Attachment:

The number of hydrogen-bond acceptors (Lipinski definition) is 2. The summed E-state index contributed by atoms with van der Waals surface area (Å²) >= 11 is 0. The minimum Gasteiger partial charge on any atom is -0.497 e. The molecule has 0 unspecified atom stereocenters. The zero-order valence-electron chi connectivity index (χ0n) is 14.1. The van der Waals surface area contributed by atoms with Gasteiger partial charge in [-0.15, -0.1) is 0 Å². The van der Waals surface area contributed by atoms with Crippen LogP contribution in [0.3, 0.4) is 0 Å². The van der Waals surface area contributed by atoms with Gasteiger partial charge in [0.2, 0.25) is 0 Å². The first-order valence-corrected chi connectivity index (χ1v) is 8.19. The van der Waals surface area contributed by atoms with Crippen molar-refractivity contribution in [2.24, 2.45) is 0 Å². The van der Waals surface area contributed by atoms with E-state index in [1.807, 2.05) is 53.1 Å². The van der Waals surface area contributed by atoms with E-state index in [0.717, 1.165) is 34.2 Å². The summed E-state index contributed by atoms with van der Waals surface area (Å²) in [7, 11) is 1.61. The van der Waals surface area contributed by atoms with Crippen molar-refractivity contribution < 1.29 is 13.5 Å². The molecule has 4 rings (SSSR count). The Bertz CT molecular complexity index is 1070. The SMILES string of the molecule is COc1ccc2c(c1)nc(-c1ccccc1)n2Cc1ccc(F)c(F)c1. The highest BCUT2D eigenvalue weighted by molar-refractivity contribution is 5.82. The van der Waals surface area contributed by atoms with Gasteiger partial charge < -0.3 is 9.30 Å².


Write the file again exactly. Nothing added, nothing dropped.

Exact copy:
The number of hydrogen-bond acceptors (Lipinski definition) is 2. The summed E-state index contributed by atoms with van der Waals surface area (Å²) >= 11 is 0. The minimum Gasteiger partial charge on any atom is -0.497 e. The molecule has 0 unspecified atom stereocenters. The zero-order valence-electron chi connectivity index (χ0n) is 14.1. The van der Waals surface area contributed by atoms with Gasteiger partial charge in [-0.15, -0.1) is 0 Å². The van der Waals surface area contributed by atoms with Crippen LogP contribution in [0.3, 0.4) is 0 Å². The van der Waals surface area contributed by atoms with Gasteiger partial charge in [0.2, 0.25) is 0 Å². The first-order valence-corrected chi connectivity index (χ1v) is 8.19. The van der Waals surface area contributed by atoms with Crippen molar-refractivity contribution in [2.24, 2.45) is 0 Å². The van der Waals surface area contributed by atoms with E-state index in [1.807, 2.05) is 53.1 Å². The van der Waals surface area contributed by atoms with E-state index in [0.717, 1.165) is 34.2 Å². The summed E-state index contributed by atoms with van der Waals surface area (Å²) in [7, 11) is 1.61. The van der Waals surface area contributed by atoms with Crippen molar-refractivity contribution < 1.29 is 13.5 Å². The molecule has 4 rings (SSSR count). The Bertz CT molecular complexity index is 1070. The SMILES string of the molecule is COc1ccc2c(c1)nc(-c1ccccc1)n2Cc1ccc(F)c(F)c1. The highest BCUT2D eigenvalue weighted by molar-refractivity contribution is 5.82. The van der Waals surface area contributed by atoms with Gasteiger partial charge < -0.3 is 9.30 Å².